Auctions are the most likely source to augment their collections.
Thousands of people all over the world collect memorabilia related to Coca-Cola, with Chapters of The Coca-Cola Collectors Club operating in many countries. Auctions are the most likely source to augment their collections.
Founded in 1974, the club is a non-profit organisation for Coke memorabilia collectors. It annually stages a large-scale convention where memorabilia are auctioned and delegates exchange stories about their acquisitions. Speakers give presentations on topics ranging from the hundreds of Coca-Cola branded pencils collected all over the world to Coke collectables’ preservation, with a Coca-Cola quiz game a popular item on the agenda.
A big event is the Friday auction, when Coca-Cola related items are sold in a marathon session. At a recent annual meeting, notable items included a Beatles poster, an Italian card set with an unusual box, and a Coke promotional bat used by US baseball star Nellie Fox.
The Beatles poster’s presale estimates were between $150 to $250 (about R1825 to R3040) but it fetched $2400. The Fox bat went for $550 and is now on display at The World of Coke, a museum in Coke’s birthplace Atlanta, Georgia. The museum is devoted to the history of the beverage now drunk by almost two billion people a day.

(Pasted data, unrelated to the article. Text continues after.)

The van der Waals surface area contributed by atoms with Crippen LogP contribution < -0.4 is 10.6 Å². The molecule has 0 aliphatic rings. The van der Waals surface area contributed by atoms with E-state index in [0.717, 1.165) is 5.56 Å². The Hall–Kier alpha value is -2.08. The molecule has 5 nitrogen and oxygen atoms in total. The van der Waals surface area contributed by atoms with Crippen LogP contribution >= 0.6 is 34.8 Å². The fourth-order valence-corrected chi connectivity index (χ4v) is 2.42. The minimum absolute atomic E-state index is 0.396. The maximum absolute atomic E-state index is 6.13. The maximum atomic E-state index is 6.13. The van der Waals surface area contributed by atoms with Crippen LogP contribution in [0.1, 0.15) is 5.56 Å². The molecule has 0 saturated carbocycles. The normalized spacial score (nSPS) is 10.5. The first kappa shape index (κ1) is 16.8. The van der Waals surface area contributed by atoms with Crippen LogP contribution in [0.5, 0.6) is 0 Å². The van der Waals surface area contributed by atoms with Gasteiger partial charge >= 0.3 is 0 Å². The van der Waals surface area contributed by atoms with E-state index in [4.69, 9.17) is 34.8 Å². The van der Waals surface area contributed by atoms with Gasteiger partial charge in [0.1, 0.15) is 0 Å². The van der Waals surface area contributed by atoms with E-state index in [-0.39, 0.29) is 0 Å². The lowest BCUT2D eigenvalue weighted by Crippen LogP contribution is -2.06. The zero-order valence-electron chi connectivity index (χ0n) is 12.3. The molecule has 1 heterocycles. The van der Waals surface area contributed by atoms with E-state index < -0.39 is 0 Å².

Coca-Cola history began in 1886 when an Atlanta pharmacist, Dr John S Pemberton, created a distinctive-tasting soft drink to be sold at soda fountains. He took his flavoured syrup to his neighbourhood pharmacy, where it was mixed with carbonated water, and deemed “excellent” by all who tasted it. Pemberton’s partner and bookkeeper, Frank M Robinson, is credited with naming the beverage “Coca-Cola” and designing the trademarked, distinctive script still used by the company today.
The most expensive Coca-Cola collectable yet sold is a 33cm glass globe covered in a mosaic of green, red, white and ivory stained glass. The chandelier sold on auction for more than $161000.